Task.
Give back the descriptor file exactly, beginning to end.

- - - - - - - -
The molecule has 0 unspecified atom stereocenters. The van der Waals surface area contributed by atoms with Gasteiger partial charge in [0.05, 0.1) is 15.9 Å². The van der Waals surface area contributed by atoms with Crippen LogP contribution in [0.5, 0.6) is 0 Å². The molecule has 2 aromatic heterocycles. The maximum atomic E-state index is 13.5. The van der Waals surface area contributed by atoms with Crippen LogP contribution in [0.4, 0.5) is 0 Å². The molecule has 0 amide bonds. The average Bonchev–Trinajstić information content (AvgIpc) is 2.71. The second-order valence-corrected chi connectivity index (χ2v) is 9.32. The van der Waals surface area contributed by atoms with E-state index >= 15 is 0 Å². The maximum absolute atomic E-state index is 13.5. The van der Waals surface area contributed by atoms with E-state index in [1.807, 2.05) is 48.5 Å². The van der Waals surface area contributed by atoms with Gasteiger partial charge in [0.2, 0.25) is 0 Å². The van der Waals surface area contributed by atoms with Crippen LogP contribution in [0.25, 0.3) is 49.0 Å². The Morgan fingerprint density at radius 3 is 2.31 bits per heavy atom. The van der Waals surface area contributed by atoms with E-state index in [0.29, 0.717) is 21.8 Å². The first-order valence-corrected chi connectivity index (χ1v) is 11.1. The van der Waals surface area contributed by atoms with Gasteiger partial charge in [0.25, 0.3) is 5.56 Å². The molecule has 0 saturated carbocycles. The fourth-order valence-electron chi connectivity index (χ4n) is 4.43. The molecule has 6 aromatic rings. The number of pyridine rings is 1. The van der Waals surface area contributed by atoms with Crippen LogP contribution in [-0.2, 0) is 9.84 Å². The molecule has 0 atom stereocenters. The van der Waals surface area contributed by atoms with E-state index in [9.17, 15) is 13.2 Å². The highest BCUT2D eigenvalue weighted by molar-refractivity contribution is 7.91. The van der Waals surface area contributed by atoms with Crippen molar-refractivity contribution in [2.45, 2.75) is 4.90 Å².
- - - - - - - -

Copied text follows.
The molecule has 0 unspecified atom stereocenters. The van der Waals surface area contributed by atoms with Gasteiger partial charge in [0.05, 0.1) is 15.9 Å². The van der Waals surface area contributed by atoms with Crippen LogP contribution in [0.5, 0.6) is 0 Å². The molecule has 2 aromatic heterocycles. The maximum atomic E-state index is 13.5. The van der Waals surface area contributed by atoms with Crippen LogP contribution in [0.4, 0.5) is 0 Å². The molecule has 0 amide bonds. The average Bonchev–Trinajstić information content (AvgIpc) is 2.71. The second-order valence-corrected chi connectivity index (χ2v) is 9.32. The van der Waals surface area contributed by atoms with E-state index >= 15 is 0 Å². The maximum absolute atomic E-state index is 13.5. The van der Waals surface area contributed by atoms with E-state index in [1.807, 2.05) is 48.5 Å². The van der Waals surface area contributed by atoms with Gasteiger partial charge in [0.2, 0.25) is 0 Å². The van der Waals surface area contributed by atoms with Crippen LogP contribution in [0.25, 0.3) is 49.0 Å². The Morgan fingerprint density at radius 3 is 2.31 bits per heavy atom. The van der Waals surface area contributed by atoms with E-state index in [0.29, 0.717) is 21.8 Å². The first-order valence-corrected chi connectivity index (χ1v) is 11.1. The van der Waals surface area contributed by atoms with Gasteiger partial charge in [0.25, 0.3) is 5.56 Å². The molecule has 0 saturated carbocycles. The fourth-order valence-electron chi connectivity index (χ4n) is 4.43. The molecule has 6 aromatic rings. The number of pyridine rings is 1. The van der Waals surface area contributed by atoms with Crippen LogP contribution in [-0.2, 0) is 9.84 Å². The molecule has 0 atom stereocenters. The van der Waals surface area contributed by atoms with E-state index in [9.17, 15) is 13.2 Å². The highest BCUT2D eigenvalue weighted by molar-refractivity contribution is 7.91. The van der Waals surface area contributed by atoms with Crippen molar-refractivity contribution in [2.45, 2.75) is 4.90 Å².